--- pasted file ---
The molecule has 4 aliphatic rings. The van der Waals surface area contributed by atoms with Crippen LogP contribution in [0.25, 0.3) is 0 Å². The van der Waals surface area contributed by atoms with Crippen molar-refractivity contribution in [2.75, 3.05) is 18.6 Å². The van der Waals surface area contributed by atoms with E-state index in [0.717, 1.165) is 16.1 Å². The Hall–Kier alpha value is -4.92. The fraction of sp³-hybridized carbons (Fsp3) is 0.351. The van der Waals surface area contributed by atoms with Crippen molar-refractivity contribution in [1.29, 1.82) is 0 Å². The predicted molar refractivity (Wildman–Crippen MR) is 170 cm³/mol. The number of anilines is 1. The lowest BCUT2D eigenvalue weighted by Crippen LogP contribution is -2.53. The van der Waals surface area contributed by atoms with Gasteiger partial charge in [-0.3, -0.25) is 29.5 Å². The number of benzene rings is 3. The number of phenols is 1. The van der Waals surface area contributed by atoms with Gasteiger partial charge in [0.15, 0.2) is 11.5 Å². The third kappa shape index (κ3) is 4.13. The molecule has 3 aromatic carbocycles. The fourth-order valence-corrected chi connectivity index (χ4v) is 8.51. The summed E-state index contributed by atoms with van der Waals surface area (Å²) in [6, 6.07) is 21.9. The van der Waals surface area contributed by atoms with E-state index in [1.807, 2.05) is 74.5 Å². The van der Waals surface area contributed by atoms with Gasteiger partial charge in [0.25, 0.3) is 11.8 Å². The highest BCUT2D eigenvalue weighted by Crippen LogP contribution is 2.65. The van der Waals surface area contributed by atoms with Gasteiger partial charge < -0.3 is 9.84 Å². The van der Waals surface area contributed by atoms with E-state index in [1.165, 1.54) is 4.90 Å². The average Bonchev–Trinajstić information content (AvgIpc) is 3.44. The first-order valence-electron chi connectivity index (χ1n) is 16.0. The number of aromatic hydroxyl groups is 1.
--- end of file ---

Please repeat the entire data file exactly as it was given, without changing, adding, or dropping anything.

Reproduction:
The molecule has 4 aliphatic rings. The van der Waals surface area contributed by atoms with Crippen LogP contribution in [0.25, 0.3) is 0 Å². The van der Waals surface area contributed by atoms with Crippen molar-refractivity contribution in [2.75, 3.05) is 18.6 Å². The van der Waals surface area contributed by atoms with E-state index in [0.717, 1.165) is 16.1 Å². The Hall–Kier alpha value is -4.92. The fraction of sp³-hybridized carbons (Fsp3) is 0.351. The van der Waals surface area contributed by atoms with Crippen molar-refractivity contribution in [1.29, 1.82) is 0 Å². The predicted molar refractivity (Wildman–Crippen MR) is 170 cm³/mol. The number of anilines is 1. The lowest BCUT2D eigenvalue weighted by Crippen LogP contribution is -2.53. The van der Waals surface area contributed by atoms with Gasteiger partial charge in [-0.3, -0.25) is 29.5 Å². The number of benzene rings is 3. The number of phenols is 1. The van der Waals surface area contributed by atoms with Gasteiger partial charge in [0.15, 0.2) is 11.5 Å². The third kappa shape index (κ3) is 4.13. The molecule has 3 aromatic carbocycles. The fourth-order valence-corrected chi connectivity index (χ4v) is 8.51. The summed E-state index contributed by atoms with van der Waals surface area (Å²) in [6, 6.07) is 21.9. The van der Waals surface area contributed by atoms with E-state index in [1.807, 2.05) is 74.5 Å². The van der Waals surface area contributed by atoms with Gasteiger partial charge in [0.25, 0.3) is 11.8 Å². The highest BCUT2D eigenvalue weighted by Crippen LogP contribution is 2.65. The van der Waals surface area contributed by atoms with Gasteiger partial charge < -0.3 is 9.84 Å². The van der Waals surface area contributed by atoms with E-state index in [1.165, 1.54) is 4.90 Å². The average Bonchev–Trinajstić information content (AvgIpc) is 3.44. The first-order valence-electron chi connectivity index (χ1n) is 16.0. The number of aromatic hydroxyl groups is 1.